Selfcontrol and stress

by taratuta

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Selfcontrol and stress
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This could indicate that either appraisal is not always necessary or that at times individuals do not acknowledge their level of subjective stress. In line with this possibility
some researchers have identified ‘repressors’ as a group of individuals who use selective
inattention and forgetting to avoid stressful information (Roth and Cohen 1986). Such
people show incongruence between their physiological state and their level of reported
anxiety. For example, when confronted with a stressor they say ‘I am fine’ but their
body is showing arousal. This suggests that although appraisal may be central to the
stress response there may be some people in some situations who deny or repress their
emotional response to a stressor.
What events are appraised as stressful?
Lazarus has argued that an event needs to be appraised as stressful before it can elicit a
stress response. It could be concluded from this that the nature of the event itself is
irrelevant, it is all down to the individual’s own perception. However, research shows
that some types of events are more likely to result in a stress response than others.
Salient events: People often function in many different domains such as work, family
and friends. For one person, work might be more salient whilst for another their family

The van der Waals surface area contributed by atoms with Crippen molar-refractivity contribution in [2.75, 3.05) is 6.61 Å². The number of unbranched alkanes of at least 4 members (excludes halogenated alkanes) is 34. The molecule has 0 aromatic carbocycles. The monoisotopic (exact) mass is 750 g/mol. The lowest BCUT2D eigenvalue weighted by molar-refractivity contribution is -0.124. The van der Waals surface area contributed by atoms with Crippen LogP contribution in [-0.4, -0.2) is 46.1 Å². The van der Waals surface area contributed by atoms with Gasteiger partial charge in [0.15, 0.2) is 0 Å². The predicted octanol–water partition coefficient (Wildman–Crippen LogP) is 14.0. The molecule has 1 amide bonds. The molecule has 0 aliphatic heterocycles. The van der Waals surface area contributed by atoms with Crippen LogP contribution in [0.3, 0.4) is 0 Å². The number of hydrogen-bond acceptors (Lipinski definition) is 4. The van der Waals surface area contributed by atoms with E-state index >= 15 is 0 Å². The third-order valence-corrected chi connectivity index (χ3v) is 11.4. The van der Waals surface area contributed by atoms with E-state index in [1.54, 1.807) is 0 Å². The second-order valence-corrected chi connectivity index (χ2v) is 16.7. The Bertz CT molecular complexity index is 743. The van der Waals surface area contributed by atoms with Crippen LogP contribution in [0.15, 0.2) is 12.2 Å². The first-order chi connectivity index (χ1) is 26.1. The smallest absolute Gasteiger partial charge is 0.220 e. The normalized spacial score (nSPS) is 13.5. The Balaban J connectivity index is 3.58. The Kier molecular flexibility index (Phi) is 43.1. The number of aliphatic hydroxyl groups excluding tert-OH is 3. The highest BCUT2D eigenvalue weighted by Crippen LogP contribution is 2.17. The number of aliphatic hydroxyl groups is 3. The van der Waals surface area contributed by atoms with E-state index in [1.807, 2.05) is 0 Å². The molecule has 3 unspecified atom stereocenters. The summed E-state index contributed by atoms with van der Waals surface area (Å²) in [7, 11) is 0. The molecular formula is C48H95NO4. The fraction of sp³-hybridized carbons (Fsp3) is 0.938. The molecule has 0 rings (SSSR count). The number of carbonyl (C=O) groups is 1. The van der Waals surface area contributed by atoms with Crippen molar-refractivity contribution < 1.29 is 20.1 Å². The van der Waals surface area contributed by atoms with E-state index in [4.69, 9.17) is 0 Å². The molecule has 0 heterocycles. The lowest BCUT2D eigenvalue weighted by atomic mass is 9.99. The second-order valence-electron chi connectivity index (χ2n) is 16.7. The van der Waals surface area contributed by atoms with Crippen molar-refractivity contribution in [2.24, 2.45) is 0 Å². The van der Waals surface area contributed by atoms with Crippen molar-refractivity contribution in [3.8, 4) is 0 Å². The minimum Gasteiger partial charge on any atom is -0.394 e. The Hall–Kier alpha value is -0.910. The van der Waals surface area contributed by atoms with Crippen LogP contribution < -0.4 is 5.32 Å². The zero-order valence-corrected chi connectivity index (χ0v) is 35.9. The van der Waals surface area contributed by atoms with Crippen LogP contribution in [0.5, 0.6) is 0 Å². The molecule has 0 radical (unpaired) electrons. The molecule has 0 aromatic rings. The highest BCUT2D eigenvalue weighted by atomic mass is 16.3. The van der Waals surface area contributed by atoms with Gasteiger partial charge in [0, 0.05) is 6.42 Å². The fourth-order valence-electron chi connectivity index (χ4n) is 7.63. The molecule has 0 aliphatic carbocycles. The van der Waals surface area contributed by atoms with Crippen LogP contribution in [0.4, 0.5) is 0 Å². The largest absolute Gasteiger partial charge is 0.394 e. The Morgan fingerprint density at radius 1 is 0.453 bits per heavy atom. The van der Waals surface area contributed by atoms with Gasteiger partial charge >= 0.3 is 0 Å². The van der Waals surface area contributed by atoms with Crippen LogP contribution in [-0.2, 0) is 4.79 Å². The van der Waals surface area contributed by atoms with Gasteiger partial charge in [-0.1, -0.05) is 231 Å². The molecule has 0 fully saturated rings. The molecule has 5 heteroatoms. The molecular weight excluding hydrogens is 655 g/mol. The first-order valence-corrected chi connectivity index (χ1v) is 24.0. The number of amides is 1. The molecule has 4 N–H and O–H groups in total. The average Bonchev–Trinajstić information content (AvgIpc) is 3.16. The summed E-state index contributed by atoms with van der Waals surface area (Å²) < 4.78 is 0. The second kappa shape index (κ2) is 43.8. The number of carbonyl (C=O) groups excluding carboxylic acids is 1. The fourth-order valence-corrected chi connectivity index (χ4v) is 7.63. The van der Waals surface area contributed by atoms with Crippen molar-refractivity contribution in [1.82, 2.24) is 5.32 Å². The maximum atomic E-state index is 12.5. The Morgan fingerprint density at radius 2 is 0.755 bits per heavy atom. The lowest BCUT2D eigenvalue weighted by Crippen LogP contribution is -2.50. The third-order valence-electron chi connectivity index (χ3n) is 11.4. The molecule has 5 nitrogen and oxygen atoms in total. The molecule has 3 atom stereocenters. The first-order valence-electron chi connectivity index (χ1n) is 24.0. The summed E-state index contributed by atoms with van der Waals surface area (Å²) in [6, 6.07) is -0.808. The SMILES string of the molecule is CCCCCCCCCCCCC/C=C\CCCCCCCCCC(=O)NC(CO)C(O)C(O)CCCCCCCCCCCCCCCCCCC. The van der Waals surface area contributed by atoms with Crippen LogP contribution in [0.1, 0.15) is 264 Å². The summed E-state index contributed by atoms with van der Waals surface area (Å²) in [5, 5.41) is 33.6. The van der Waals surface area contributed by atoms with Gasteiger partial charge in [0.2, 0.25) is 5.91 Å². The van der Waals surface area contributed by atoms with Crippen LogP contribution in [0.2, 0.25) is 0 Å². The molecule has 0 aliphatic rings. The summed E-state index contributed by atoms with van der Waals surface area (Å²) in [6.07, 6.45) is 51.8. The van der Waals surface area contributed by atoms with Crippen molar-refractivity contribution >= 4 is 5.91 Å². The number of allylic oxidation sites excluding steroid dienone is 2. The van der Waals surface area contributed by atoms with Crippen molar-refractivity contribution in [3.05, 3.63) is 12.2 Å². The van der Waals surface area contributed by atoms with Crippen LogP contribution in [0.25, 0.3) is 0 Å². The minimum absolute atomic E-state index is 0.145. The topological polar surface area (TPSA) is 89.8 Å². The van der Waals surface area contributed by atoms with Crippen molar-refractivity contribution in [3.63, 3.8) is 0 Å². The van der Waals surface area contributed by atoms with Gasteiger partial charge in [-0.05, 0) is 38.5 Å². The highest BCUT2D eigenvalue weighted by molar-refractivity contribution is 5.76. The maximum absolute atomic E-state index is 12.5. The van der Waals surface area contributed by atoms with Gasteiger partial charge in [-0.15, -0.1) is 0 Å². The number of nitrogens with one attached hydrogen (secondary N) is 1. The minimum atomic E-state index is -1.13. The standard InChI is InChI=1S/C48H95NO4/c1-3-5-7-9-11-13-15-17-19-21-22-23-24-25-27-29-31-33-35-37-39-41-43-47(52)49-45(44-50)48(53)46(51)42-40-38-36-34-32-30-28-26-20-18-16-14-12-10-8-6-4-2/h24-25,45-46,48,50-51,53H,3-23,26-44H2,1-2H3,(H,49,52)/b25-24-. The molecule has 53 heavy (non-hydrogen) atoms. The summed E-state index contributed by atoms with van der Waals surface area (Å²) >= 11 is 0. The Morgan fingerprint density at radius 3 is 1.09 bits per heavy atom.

life might be more important. Swindle and Moos (1992) argued that stressors in salient
domains of life are more stressful than those in more peripheral domains.
Multitasking seems to result in more stress than the chance to focus on
fewer tasks at any one time. Therefore a single stressor which adds to a background of
other stressors will be appraised as more stressful than when the same stressor occurs in
isolation – commonly known as the straw which broke the camel’s back.
Ambiguous events:
If an event is clearly defined then the person can efficiently
develop a coping strategy. If however, the event is ambiguous and unclear then
the person first has to spend time and energy considering what coping strategy is best.
This is reflected in the work stress literature which illustrates that poor job control and
role ambiguity in the workplace often result in a stress response.
Uncontrollable events: If a stressor can be predicted and controlled then it is usually
appraised as less stressful than a more random uncontrollable event. For example,
experimental studies show that unpredictable loud bursts of noise are more stressful
than predictable ones (Glass and Singer 1972). The issue of control is dealt with in more
depth later on.
Self-control and stress
Recently, theories of stress have emphasized forms of self-control as important in understanding stress. This is illustrated in theories of self-efficacy, hardiness and feelings of
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